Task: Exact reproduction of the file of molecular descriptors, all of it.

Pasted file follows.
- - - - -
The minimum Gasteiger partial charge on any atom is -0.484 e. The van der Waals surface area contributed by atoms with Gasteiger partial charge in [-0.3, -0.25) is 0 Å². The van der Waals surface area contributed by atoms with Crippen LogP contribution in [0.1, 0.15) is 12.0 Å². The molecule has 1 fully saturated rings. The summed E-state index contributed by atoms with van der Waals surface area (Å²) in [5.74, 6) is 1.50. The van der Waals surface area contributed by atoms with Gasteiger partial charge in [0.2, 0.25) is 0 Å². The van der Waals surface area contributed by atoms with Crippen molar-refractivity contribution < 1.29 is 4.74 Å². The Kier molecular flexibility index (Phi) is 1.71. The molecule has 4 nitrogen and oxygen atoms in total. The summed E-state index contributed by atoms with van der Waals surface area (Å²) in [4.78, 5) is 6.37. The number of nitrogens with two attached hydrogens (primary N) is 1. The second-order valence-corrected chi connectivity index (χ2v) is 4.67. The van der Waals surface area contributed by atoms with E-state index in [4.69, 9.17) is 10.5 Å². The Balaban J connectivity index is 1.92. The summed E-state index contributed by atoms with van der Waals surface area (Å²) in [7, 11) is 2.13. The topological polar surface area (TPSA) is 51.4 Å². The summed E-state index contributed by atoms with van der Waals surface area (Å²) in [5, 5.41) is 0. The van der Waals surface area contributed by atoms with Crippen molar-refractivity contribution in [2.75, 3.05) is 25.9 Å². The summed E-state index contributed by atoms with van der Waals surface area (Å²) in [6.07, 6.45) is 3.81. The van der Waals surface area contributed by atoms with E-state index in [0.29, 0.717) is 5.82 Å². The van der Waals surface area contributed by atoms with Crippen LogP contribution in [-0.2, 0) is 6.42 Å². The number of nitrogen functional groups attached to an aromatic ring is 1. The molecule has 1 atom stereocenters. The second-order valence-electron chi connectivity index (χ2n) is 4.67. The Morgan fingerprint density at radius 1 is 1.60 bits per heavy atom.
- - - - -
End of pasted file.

The minimum Gasteiger partial charge on any atom is -0.484 e. The van der Waals surface area contributed by atoms with Gasteiger partial charge in [-0.3, -0.25) is 0 Å². The van der Waals surface area contributed by atoms with Crippen LogP contribution in [0.1, 0.15) is 12.0 Å². The molecule has 1 fully saturated rings. The summed E-state index contributed by atoms with van der Waals surface area (Å²) in [5.74, 6) is 1.50. The van der Waals surface area contributed by atoms with Gasteiger partial charge in [0.2, 0.25) is 0 Å². The van der Waals surface area contributed by atoms with Crippen molar-refractivity contribution < 1.29 is 4.74 Å². The Kier molecular flexibility index (Phi) is 1.71. The molecule has 4 nitrogen and oxygen atoms in total. The summed E-state index contributed by atoms with van der Waals surface area (Å²) in [4.78, 5) is 6.37. The number of nitrogens with two attached hydrogens (primary N) is 1. The second-order valence-corrected chi connectivity index (χ2v) is 4.67. The van der Waals surface area contributed by atoms with E-state index in [4.69, 9.17) is 10.5 Å². The Balaban J connectivity index is 1.92. The summed E-state index contributed by atoms with van der Waals surface area (Å²) in [7, 11) is 2.13. The topological polar surface area (TPSA) is 51.4 Å². The summed E-state index contributed by atoms with van der Waals surface area (Å²) in [5, 5.41) is 0. The van der Waals surface area contributed by atoms with Crippen molar-refractivity contribution in [2.75, 3.05) is 25.9 Å². The summed E-state index contributed by atoms with van der Waals surface area (Å²) in [6.07, 6.45) is 3.81. The van der Waals surface area contributed by atoms with E-state index in [0.29, 0.717) is 5.82 Å². The van der Waals surface area contributed by atoms with Crippen LogP contribution in [-0.2, 0) is 6.42 Å². The number of nitrogen functional groups attached to an aromatic ring is 1. The molecule has 1 atom stereocenters. The second-order valence-electron chi connectivity index (χ2n) is 4.67. The Morgan fingerprint density at radius 1 is 1.60 bits per heavy atom.